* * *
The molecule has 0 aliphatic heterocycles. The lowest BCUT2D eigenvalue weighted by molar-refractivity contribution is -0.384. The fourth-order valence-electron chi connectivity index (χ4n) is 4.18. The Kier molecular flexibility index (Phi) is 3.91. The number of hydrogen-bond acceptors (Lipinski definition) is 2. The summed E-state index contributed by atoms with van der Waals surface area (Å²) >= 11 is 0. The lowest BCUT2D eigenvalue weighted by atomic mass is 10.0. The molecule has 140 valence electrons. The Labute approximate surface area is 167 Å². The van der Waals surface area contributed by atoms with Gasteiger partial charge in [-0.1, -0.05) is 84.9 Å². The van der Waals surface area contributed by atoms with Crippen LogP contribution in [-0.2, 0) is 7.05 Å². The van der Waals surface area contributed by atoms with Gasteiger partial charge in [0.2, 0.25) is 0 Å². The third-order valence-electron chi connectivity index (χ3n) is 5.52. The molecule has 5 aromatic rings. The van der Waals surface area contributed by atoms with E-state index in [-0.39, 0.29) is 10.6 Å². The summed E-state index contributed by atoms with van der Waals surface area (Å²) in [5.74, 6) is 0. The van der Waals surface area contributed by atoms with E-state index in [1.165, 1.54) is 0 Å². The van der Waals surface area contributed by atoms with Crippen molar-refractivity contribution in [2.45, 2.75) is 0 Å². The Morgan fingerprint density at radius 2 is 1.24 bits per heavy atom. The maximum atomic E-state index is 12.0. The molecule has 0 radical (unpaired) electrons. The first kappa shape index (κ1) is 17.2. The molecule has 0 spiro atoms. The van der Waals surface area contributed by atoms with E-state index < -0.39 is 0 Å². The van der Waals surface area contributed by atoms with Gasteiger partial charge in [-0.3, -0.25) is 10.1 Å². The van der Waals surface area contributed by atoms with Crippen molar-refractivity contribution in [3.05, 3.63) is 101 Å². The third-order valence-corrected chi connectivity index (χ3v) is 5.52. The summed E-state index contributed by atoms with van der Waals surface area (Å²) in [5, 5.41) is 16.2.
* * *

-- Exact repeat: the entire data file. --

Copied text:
The molecule has 0 aliphatic heterocycles. The lowest BCUT2D eigenvalue weighted by molar-refractivity contribution is -0.384. The fourth-order valence-electron chi connectivity index (χ4n) is 4.18. The Kier molecular flexibility index (Phi) is 3.91. The number of hydrogen-bond acceptors (Lipinski definition) is 2. The summed E-state index contributed by atoms with van der Waals surface area (Å²) >= 11 is 0. The lowest BCUT2D eigenvalue weighted by atomic mass is 10.0. The molecule has 140 valence electrons. The Labute approximate surface area is 167 Å². The van der Waals surface area contributed by atoms with Gasteiger partial charge in [-0.1, -0.05) is 84.9 Å². The van der Waals surface area contributed by atoms with Crippen LogP contribution in [-0.2, 0) is 7.05 Å². The van der Waals surface area contributed by atoms with Gasteiger partial charge in [0.2, 0.25) is 0 Å². The third-order valence-electron chi connectivity index (χ3n) is 5.52. The molecule has 5 aromatic rings. The van der Waals surface area contributed by atoms with E-state index in [-0.39, 0.29) is 10.6 Å². The summed E-state index contributed by atoms with van der Waals surface area (Å²) in [5.74, 6) is 0. The van der Waals surface area contributed by atoms with E-state index in [1.165, 1.54) is 0 Å². The van der Waals surface area contributed by atoms with Crippen molar-refractivity contribution in [2.45, 2.75) is 0 Å². The Morgan fingerprint density at radius 2 is 1.24 bits per heavy atom. The maximum atomic E-state index is 12.0. The molecule has 0 radical (unpaired) electrons. The first kappa shape index (κ1) is 17.2. The molecule has 0 spiro atoms. The van der Waals surface area contributed by atoms with E-state index < -0.39 is 0 Å². The van der Waals surface area contributed by atoms with Gasteiger partial charge in [-0.3, -0.25) is 10.1 Å². The van der Waals surface area contributed by atoms with Crippen molar-refractivity contribution in [3.05, 3.63) is 101 Å². The third-order valence-corrected chi connectivity index (χ3v) is 5.52. The summed E-state index contributed by atoms with van der Waals surface area (Å²) in [5, 5.41) is 16.2.